George Frederick Butchers

Mary Norris

George was born at Alfriston in 1890, the eldest son of George Alexander and Isabella Butchers, nee Read. George snr. was a successful steeplechase jockey at the time. He had been born in Rye and in 1891 the family were living in High Street Alfriston. Three of their eleven children were born there but the family moved to Lewes around 1895 when George snr started training horses.

In 1901 they were living at 69 New Road, and by 1911 George and Isabella were living at ‘Cairn Deigh’, 27, King Henry’s Road. George Frederick was apprenticed as a jockey to C D Marnes in 1903. He showed some aptitude and won four races in 1905. Following the completion of his apprenticeship he rode for his father and continued to do well. By the time of his enlistment in 1916 he had ridden over 100 winners, mainly over hurdles.

George married Edith Marie Skinner in Brighton Register Office on 05/03/1910 and they had a daughter Evelyn the following year. On the 1911 census he described himself as a professional jockey living at Kingscote, The Avenue. A second daughter was born in 1912.

George was riding in Belgium when war broke out and he had a difficult time getting back to the UK. He was called up in December 1915 and took the oath at the recruiting office in Lewes into the 3/1st Battalion Sussex Yeomanry as private 3443. His enlistment was not approved until April the following year as George went before a tribunal hearing in Lewes in March 1916 claiming that as a jockey he had to keep to a certain weight and if he joined the army he would put on weight and be unable to ride. This would cause serious hardship as he was self employed and had no reserves. He also claimed that he was the only help for his father in his business. His appeal was turned down. He was immediately embodied, on 12/04/1916.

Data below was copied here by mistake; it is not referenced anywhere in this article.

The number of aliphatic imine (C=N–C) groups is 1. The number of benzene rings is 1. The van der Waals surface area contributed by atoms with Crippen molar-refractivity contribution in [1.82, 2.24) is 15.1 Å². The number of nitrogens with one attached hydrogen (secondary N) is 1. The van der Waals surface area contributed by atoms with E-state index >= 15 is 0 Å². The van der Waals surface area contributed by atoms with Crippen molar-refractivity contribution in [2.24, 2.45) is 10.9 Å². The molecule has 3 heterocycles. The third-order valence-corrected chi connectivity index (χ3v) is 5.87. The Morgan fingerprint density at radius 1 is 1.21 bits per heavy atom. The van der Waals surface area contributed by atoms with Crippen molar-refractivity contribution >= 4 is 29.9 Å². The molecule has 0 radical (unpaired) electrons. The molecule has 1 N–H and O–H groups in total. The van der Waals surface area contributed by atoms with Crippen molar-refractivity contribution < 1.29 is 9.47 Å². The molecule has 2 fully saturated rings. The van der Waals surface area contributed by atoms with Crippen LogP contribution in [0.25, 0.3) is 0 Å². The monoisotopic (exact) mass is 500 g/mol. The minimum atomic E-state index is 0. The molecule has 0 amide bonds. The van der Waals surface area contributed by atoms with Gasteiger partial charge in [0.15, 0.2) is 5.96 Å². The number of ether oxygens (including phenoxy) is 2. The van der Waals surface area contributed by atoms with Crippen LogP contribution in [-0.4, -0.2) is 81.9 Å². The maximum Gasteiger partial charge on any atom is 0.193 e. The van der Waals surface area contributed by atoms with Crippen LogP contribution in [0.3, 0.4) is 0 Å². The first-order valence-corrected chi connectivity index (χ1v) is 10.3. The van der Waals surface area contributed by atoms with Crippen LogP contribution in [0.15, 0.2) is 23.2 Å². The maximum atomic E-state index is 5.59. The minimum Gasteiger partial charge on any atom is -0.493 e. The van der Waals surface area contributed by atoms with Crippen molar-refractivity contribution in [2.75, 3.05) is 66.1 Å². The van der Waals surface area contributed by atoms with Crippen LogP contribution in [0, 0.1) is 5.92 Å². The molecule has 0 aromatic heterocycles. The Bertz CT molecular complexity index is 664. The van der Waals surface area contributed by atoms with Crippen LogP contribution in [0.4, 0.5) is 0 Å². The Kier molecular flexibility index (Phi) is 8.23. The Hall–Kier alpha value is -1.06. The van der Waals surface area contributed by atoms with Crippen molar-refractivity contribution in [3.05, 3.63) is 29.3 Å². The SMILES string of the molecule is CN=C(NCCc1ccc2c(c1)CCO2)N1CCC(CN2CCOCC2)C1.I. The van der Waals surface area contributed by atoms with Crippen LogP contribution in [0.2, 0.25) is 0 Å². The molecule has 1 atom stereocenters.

The 3/1st Battalion was a reserve battalion training men for supply to the 1/1st and 2/1st Battalions. On 06/11 1916 George was transferred from the reserves to the 1st platoon of the Household Battalion, as a trooper numbered 1761. He was sent to France to join his regiment embarking at Southampton and arriving at Le Havre on 8th November.

George would not have been used to the harsh waterlogged conditions and was admitted to the 6th General Hospital at Rouen on 17/12/1916 suffering from trench feet. He remained there until 28th and was then discharged to the base camp at Harfleur until 01/01/1917. He would then appear to have been sent to Le Havre for two days on 15th January.

Cap badge of the Household Battalion

The Household Battalion was heavily involved in the fighting around Arras, in particular in the taking of the village of Roeux. On 03/05/1917 George was reported missing after going to get help for some severely injured men. His parents and Edith were informed and he remained on the Missing List until September when he was found, partially buried. His commanding officer wrote to both his parents and Edith describing George in glowing terms.
He is interred in the Roeux British Cemetery in plot A 60, close to the Great Cross. His effects, which included his watch, were returned to his family. Edith was awarded a pension for herself and the two children. The owners George had ridden for clearly held him in high regard as Horatio Bottomley organised a fund for the support of his family. By April 1918 this had reached over £650. a not inconsiderable sum. Edith, having moved to live with George’s parents following his death, moved to Toronto Terrace by 1921.

George was entitled to the War and Victory medals which were sent to Edith. He is remembered on the St John sub Castro Memorial, the Lewes War Memorial and the memorial at St Anne’s.

This page was added on 27/10/2020.

No Comments

Start the ball rolling by posting a comment on this page!

Add a comment about this page

Your email address will not be published.